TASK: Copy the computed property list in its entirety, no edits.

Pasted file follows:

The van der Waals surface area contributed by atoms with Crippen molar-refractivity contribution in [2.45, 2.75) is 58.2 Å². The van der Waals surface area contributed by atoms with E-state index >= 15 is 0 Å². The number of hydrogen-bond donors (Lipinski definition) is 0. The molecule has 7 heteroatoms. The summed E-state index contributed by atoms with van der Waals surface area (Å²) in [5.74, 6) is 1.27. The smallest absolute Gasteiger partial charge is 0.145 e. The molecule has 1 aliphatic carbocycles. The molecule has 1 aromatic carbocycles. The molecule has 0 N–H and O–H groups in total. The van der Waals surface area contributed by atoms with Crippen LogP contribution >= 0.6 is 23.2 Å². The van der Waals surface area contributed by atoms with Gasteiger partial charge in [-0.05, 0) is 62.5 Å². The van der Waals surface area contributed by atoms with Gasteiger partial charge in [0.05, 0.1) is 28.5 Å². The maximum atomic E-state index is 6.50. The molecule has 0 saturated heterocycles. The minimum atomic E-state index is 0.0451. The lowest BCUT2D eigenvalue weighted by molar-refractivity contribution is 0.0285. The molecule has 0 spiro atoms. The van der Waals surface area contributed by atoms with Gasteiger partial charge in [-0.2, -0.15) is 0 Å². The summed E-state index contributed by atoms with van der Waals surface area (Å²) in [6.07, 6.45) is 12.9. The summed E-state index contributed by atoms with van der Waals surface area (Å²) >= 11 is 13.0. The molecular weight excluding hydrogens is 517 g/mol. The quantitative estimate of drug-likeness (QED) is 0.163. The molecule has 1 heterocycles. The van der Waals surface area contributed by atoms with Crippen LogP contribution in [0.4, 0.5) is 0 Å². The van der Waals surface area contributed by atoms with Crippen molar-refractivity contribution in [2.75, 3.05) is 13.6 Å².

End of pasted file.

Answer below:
The van der Waals surface area contributed by atoms with Crippen molar-refractivity contribution in [2.45, 2.75) is 58.2 Å². The van der Waals surface area contributed by atoms with E-state index >= 15 is 0 Å². The number of hydrogen-bond donors (Lipinski definition) is 0. The molecule has 7 heteroatoms. The summed E-state index contributed by atoms with van der Waals surface area (Å²) in [5.74, 6) is 1.27. The smallest absolute Gasteiger partial charge is 0.145 e. The molecule has 1 aliphatic carbocycles. The molecule has 1 aromatic carbocycles. The molecule has 0 N–H and O–H groups in total. The van der Waals surface area contributed by atoms with Crippen LogP contribution >= 0.6 is 23.2 Å². The van der Waals surface area contributed by atoms with Gasteiger partial charge in [-0.05, 0) is 62.5 Å². The van der Waals surface area contributed by atoms with Gasteiger partial charge in [0.05, 0.1) is 28.5 Å². The maximum atomic E-state index is 6.50. The molecule has 0 saturated heterocycles. The minimum atomic E-state index is 0.0451. The lowest BCUT2D eigenvalue weighted by molar-refractivity contribution is 0.0285. The molecule has 0 spiro atoms. The van der Waals surface area contributed by atoms with Gasteiger partial charge in [-0.2, -0.15) is 0 Å². The summed E-state index contributed by atoms with van der Waals surface area (Å²) in [6.07, 6.45) is 12.9. The summed E-state index contributed by atoms with van der Waals surface area (Å²) >= 11 is 13.0. The molecular weight excluding hydrogens is 517 g/mol. The quantitative estimate of drug-likeness (QED) is 0.163. The molecule has 1 heterocycles. The van der Waals surface area contributed by atoms with Crippen LogP contribution in [0.4, 0.5) is 0 Å². The van der Waals surface area contributed by atoms with Crippen molar-refractivity contribution in [2.75, 3.05) is 13.6 Å².